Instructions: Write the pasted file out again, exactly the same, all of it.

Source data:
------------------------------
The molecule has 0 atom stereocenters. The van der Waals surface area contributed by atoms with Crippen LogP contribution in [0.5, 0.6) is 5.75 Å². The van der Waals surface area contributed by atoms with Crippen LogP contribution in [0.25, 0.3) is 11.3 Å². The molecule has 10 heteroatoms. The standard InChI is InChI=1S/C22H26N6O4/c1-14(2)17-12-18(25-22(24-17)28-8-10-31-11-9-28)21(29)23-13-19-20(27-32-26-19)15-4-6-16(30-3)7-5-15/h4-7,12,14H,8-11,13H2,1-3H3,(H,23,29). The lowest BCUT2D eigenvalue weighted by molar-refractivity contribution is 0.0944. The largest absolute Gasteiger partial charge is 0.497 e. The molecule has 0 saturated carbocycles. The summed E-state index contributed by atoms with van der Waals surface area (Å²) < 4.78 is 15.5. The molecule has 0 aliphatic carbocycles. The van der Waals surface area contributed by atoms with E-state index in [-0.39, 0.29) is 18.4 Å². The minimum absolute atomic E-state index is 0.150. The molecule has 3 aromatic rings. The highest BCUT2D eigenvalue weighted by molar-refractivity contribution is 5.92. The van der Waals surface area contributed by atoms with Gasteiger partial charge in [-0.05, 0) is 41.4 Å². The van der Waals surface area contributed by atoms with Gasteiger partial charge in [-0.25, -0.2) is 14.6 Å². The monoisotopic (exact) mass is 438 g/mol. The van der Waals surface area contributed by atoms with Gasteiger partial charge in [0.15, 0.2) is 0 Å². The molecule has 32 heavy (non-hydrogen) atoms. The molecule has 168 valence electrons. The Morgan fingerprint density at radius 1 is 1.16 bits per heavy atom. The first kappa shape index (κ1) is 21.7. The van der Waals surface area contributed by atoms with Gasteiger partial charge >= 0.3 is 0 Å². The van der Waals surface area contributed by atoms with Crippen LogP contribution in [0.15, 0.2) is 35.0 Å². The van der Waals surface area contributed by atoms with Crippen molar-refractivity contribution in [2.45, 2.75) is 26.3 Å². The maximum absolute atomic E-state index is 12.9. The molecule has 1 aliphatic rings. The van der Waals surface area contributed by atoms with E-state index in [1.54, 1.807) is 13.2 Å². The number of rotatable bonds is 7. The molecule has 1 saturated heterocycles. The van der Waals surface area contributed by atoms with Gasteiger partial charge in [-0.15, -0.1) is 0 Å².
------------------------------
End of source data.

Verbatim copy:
The molecule has 0 atom stereocenters. The van der Waals surface area contributed by atoms with Crippen LogP contribution in [0.5, 0.6) is 5.75 Å². The van der Waals surface area contributed by atoms with Crippen LogP contribution in [0.25, 0.3) is 11.3 Å². The molecule has 10 heteroatoms. The standard InChI is InChI=1S/C22H26N6O4/c1-14(2)17-12-18(25-22(24-17)28-8-10-31-11-9-28)21(29)23-13-19-20(27-32-26-19)15-4-6-16(30-3)7-5-15/h4-7,12,14H,8-11,13H2,1-3H3,(H,23,29). The lowest BCUT2D eigenvalue weighted by molar-refractivity contribution is 0.0944. The largest absolute Gasteiger partial charge is 0.497 e. The molecule has 0 saturated carbocycles. The summed E-state index contributed by atoms with van der Waals surface area (Å²) < 4.78 is 15.5. The molecule has 0 aliphatic carbocycles. The van der Waals surface area contributed by atoms with E-state index in [-0.39, 0.29) is 18.4 Å². The minimum absolute atomic E-state index is 0.150. The molecule has 3 aromatic rings. The highest BCUT2D eigenvalue weighted by molar-refractivity contribution is 5.92. The van der Waals surface area contributed by atoms with Gasteiger partial charge in [-0.05, 0) is 41.4 Å². The van der Waals surface area contributed by atoms with Gasteiger partial charge in [-0.25, -0.2) is 14.6 Å². The monoisotopic (exact) mass is 438 g/mol. The van der Waals surface area contributed by atoms with Gasteiger partial charge in [0.15, 0.2) is 0 Å². The molecule has 32 heavy (non-hydrogen) atoms. The molecule has 168 valence electrons. The Morgan fingerprint density at radius 1 is 1.16 bits per heavy atom. The first kappa shape index (κ1) is 21.7. The van der Waals surface area contributed by atoms with Gasteiger partial charge >= 0.3 is 0 Å². The van der Waals surface area contributed by atoms with Crippen LogP contribution in [0.15, 0.2) is 35.0 Å². The van der Waals surface area contributed by atoms with Crippen molar-refractivity contribution in [2.45, 2.75) is 26.3 Å². The maximum absolute atomic E-state index is 12.9. The molecule has 1 aliphatic rings. The van der Waals surface area contributed by atoms with E-state index in [1.54, 1.807) is 13.2 Å². The number of rotatable bonds is 7. The molecule has 1 saturated heterocycles. The van der Waals surface area contributed by atoms with Gasteiger partial charge in [-0.15, -0.1) is 0 Å².